I love short words and short sentences. I go to work every day grateful for the strong and simple verbs and nouns bequeathed to the wonderful English language by its Anglo-Saxon heritage, just as I hate the long and pompous words derived from Latin, its other principal source — words like "implemenation," which have no movement or life. I always choose short words over long words that mean the same thing. "Assistance" means "help." "Numerous" means "many." "Currently" means "now." An "individual" is a man or a woman or a child. Some of my sentences have so many one-syllable words that I could be arrested for sending them out into the world. When I read aloud to students a sentence that I love for its simple strength — perhaps by Mr. Lincoln
or Mr. Thoreau
— they think I'm kidding. They can't believe that simple is good. "If I write like that, people will think I'm stupid," they say. Stupid — I tell them — like E. B. White
and the King James Bible.
But I also love to find a long or unusual word that's exactly right for the situation — one that I know will please the reader with its unexpectedness; surprise is the most refreshing commodity in nonfiction writing. Here are three sentences from my book Writing Places that gave me pleasure when they finally fell into place:
I was one of the first magazine writers to go to San Francisco in the winter of 1967 and bring back news of the 'love hippies' who had descended on the Haight-Ashbury district, decked out in 'ecstatic dress' and drugged out on LSD — flower children running away from their parents in the slumbering suburbs. I had no way of knowing that I had climbed aboard a wave that would move at tsunami speed. By June it had washed a huge tide of ragged postulants to San Francisco, where they camped out on the streets for a 'summer of love' that the city's safety and health authorities hope never to see the likes of again.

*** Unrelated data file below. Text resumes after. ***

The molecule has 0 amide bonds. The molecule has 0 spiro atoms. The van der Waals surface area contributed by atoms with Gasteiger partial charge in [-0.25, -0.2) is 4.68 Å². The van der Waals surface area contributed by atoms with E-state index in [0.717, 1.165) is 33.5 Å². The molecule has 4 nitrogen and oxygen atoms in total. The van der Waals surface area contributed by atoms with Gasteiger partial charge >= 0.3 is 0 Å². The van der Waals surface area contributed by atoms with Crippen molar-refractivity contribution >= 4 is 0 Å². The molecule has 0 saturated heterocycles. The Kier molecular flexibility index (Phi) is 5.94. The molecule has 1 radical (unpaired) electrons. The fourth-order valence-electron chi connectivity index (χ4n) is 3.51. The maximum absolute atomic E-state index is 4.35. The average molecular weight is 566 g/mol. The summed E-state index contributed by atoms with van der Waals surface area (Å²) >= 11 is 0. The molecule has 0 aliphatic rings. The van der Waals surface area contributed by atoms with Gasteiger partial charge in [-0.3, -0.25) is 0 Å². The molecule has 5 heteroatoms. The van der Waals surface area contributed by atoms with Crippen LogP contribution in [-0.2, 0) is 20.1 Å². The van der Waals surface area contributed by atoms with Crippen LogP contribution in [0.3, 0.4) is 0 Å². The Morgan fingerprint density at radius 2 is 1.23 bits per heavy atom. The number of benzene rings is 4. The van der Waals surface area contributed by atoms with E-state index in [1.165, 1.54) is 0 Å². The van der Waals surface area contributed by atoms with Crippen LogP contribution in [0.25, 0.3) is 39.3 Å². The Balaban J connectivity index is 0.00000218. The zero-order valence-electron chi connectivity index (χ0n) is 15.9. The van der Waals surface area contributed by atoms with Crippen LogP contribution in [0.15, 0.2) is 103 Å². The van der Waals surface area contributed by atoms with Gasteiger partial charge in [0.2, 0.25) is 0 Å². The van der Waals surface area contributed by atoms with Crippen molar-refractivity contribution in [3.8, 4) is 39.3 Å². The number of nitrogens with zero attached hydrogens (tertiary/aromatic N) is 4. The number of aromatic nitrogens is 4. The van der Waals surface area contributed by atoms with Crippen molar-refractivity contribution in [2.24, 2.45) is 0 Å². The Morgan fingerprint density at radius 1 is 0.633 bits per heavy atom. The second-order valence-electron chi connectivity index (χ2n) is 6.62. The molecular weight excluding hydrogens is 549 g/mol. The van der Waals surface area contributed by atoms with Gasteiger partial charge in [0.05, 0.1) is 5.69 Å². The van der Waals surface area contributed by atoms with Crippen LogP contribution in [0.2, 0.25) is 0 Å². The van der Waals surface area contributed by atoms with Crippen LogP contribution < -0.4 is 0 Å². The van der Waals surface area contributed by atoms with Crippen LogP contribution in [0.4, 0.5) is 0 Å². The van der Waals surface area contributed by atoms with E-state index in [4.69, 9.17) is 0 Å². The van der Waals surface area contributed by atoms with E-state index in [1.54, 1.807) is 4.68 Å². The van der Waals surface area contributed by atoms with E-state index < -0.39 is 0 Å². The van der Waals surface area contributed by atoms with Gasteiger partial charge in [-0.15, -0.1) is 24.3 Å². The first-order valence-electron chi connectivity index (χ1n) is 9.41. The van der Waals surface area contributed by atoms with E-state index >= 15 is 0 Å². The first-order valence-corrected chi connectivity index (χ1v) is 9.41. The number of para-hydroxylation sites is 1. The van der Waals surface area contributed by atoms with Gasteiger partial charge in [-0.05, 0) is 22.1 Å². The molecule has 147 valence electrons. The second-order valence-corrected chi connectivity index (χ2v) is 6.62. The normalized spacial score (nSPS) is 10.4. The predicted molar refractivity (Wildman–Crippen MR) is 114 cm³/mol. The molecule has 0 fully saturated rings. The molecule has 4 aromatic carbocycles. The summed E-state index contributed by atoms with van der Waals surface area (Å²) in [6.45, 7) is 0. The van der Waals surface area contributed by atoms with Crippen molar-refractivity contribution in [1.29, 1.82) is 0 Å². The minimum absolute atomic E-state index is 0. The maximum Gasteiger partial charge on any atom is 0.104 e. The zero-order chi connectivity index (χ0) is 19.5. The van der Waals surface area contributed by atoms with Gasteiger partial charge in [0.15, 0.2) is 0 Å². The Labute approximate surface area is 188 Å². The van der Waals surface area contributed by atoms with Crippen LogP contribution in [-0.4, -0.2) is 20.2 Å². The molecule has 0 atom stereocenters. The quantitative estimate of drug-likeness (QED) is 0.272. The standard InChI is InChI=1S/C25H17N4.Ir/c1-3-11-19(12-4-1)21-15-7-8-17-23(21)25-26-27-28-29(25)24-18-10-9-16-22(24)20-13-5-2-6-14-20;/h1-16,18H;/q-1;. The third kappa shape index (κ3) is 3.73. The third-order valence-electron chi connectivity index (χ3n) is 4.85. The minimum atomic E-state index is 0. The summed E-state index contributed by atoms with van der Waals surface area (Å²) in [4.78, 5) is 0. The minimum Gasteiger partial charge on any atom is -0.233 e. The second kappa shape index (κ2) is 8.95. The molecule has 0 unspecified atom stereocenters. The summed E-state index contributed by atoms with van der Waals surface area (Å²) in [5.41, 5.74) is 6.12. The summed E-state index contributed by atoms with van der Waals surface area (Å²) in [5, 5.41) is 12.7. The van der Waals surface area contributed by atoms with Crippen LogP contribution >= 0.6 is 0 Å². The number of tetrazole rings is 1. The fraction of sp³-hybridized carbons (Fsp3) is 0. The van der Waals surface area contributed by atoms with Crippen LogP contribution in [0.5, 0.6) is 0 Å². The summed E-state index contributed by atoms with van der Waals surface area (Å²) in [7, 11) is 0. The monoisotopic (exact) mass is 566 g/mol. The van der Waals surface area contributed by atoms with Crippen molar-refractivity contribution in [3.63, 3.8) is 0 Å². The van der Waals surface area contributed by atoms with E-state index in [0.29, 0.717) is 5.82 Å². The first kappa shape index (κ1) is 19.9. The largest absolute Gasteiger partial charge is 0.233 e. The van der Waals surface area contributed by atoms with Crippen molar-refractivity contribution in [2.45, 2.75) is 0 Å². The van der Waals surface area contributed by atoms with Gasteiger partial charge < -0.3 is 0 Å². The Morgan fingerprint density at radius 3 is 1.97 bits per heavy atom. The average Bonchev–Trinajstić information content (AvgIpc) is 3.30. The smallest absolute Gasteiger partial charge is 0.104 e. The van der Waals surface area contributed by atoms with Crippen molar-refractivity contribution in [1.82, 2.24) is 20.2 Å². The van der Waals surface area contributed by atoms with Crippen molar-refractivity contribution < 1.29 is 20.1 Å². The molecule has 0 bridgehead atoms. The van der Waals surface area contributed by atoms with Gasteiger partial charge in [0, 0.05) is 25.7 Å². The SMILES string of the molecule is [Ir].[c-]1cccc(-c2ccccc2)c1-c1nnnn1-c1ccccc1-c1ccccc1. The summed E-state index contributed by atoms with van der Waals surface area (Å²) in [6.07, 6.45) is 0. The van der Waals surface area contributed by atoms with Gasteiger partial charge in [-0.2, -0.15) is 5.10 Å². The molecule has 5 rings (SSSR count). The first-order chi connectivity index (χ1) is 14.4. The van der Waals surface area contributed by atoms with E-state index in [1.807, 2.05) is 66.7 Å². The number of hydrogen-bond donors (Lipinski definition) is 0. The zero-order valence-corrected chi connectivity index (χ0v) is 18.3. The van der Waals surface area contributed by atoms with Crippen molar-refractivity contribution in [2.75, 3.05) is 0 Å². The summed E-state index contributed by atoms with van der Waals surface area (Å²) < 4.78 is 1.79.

Beyond the small felicities — the alliterations and metaphors — that give the paragraph its sense of enjoyment, the idea that I was having a good time stitching it together — I really like "postulants." It's maybe my favorite word in the whole book. I don't think I've ever used it before, but it sprang from some recess of my mind when I was looking for a word to describe young men and women eager for admission to a religious order. I like to find precise words from a special discipline, like religion or medicine or music or carpentry, and use them in a general context.
Last March I wrote a piece for the New York Times on the Sunday before the opening of the baseball season, timed to the much-ballyhooed unveiling of the new Yankee Stadium and the Mets' new Citi Field. One paragraph said:
I assume that the new stadiums will feature the newest advances in audio-visual assault. I stopped going to Mets games at Shea Stadium when my friend Dick Smolens and I could no longer hear each other talk between innings — such was the din of amplified music and blather from the giant screen in center field. But baseball is also a game of silences. Every half-inning it invites its parishioners to meditate on what they have just seen and to recall other players they once saw performing similar feats. Memory is the glue that holds the game together.
Again, from the vocabulary of religion, "parishioners" is my favorite word in the article. It has the precise meaning of a like-minded group of people assembled in temple for a sacred ritual. One more dip into the liturgical soup: in Writing Places I recall several magazine editors who kept me busy with writing assignments. "Pamela Fiori, editor of Town & Country, which for a century had catechized its readers on the manners of the Eastern establishment, found me useful as her house WASP, a writer born into that milieu who knew its curious customs." Maybe that sentence will catechize a few writers in the benefits of surprise.
Medicine is also rich in special terminology waiting to be put to general use — all those words like "sclerotic" and "stenosis" that doctors so glibly throw at us. Fifty years later I still remember a sentence by S. J. Perelman that mentioned the peristaltic prose of the columnist Max Lerner. No amount of time spent rummaging in your brain for exactly the right word is misspent; your readers will smile at your effort to please them — always a good day's work. (Two English writers who keep me smiling over their choice of words are John Banville and the late John Mortimer. )
What I most fear is pomposity. I never write anything I wouldn't comfortably say in conversation, and I have a long mental list of those verbal mountebanks. "Quotidian." I just don't think of myself as going about my quotidian chores. "Scudding." Words that are only used in poetry should stay there; I've never heard anyone talk about clouds scudding across the sky. "The human condition." Isn't that what we used to call life — men and women and children contending with the Job-like trials of being alive? We're all stuck with the human condition. "Postmodern." I'll buy it as a scholarly term defining a specific period in art and architecture. But how about the postmodern sensibility that everyone except me seems to have? If "postmodern" follows "modern," doesn't it become the new modern? Or is there no more modern?
That's my existential dilemma of the day. Whatever that means.